Plaudits for the persuasive
   Date :08-Sep-2021

  Plaudits for the persuas
By Biraj Dixit :

“Persuasive speech, and more persuasive sighs,
Silence that spoke and eloquence of eyes”
-- Homer
 Just like that  
 If one is to pass through the long journey of life with admirable quantities of successes, then one must cultivate this rather helpful craft of persuasion. It is that subtle something that helps one gain enough mileage to turn any way into one’s own way. Don’t we all see one or two examples around us, whom we grudgingly acknowledge to have travelled ahead just because of their power of persuasion? Needless to say, that the need for such power is most acutely felt by those who do not have these powers in measure often required. It is their destiny to stand by the wayside and look at those having gallons of these powers flow easily in the streams of life. Persuasion can broadly be described as an act of trying to convince somebody to do something. But this seemingly easy task can be as difficult as making a tunnel through a mountain. Why, even prophets, sent by God Almighty Himself to preach love, compassion, respect for other paths, have failed to convince people to give up their inherent bigotry! Who, then, can we be to say we can convince others of anything? But some people are so well-endowed with this power to convince that they always get through, I suppose.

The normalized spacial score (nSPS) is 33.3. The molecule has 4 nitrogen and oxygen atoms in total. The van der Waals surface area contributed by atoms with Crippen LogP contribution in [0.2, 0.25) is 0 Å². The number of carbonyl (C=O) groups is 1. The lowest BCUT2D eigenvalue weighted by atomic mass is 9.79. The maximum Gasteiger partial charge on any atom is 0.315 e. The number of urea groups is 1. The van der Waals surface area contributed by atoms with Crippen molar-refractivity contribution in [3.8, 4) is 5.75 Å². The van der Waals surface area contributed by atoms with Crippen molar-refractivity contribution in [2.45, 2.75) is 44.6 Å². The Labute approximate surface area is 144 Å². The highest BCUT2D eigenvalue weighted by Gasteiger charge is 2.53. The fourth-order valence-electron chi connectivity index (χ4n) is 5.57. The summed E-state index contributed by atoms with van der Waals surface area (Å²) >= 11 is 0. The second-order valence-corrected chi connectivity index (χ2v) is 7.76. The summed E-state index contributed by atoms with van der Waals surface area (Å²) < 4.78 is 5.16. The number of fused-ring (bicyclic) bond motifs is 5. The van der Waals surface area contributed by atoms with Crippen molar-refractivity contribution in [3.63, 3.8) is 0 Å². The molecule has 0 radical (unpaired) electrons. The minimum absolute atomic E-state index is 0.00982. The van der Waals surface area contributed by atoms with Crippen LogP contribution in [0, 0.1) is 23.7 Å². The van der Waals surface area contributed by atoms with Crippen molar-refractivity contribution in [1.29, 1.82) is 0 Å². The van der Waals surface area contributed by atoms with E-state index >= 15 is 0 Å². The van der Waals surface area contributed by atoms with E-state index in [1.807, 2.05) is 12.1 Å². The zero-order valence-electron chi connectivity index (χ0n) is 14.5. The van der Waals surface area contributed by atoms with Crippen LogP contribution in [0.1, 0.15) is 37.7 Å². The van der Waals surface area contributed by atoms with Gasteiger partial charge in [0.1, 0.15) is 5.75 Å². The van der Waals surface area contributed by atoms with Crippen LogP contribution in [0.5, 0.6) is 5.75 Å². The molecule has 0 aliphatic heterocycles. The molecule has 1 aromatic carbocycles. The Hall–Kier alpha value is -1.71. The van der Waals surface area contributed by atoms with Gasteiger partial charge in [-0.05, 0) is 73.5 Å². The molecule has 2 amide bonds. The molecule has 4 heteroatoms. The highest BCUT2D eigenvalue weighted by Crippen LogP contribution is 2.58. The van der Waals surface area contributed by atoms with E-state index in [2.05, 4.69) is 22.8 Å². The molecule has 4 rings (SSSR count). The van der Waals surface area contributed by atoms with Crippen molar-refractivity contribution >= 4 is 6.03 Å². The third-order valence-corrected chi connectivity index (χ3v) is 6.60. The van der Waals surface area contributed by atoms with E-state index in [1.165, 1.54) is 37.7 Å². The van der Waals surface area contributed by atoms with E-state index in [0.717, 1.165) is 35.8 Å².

For, that is not merely a rare art but a faculty, which requires a certain nurturing. When I was a kid, I had this strong conviction that I could convince well. A little persuasion and I usually got my way around. It was only after I entered the real world that I realised true persuasion was a different ball game altogether. Persuading a father hardly requires anything. It’s usually his selfless, effortless love that sails you through. Convincing a mother, too, may not be as difficult. For, all those very watchful eyes are made of is extreme tenderness. Persuading your siblings do require quite a bit of energy. For, they are those fellows who might, if need be, willing to give you their kidneys or bone marrow, but fight to death for that perfect shade of lipstick, or their new bike, or the password to family’s only laptop. A few years in their company and one easily learns the ‘tricks of the trade.’
And by being difficult, they do prepare you for the world. Yet, they are not even halfway as hard-hearted as the real world. It’s the real world where your ability to convince is really put to test. And there are only a few who make it into the team and very, very few to reach the top. Whenever you view all those on the very top, you find but one common trait in them all – power to convince. But let’s not talk of gritty bosses, powerful heads and can-make-you-walk-on-fire leaders. Even in the echelons of what constitutes common people, persuasion is a big tool to navigate through. From getting simplest work done at government offices to getting simplest of homework done by little officers at home, one requires dollops of persuasion. Be it fighting for a just cause or calming a fight started out of no cause; be it wanting to get something done or for things needing urgent undoing; be it running life’s course or even letting life take its own course, persuasion is needed everywhere. All the push and the pulls of the world fare well if done with adequate amount of persuasion. But how much is adequate amount of persuasion is not easy to fathom. One learns only from experience.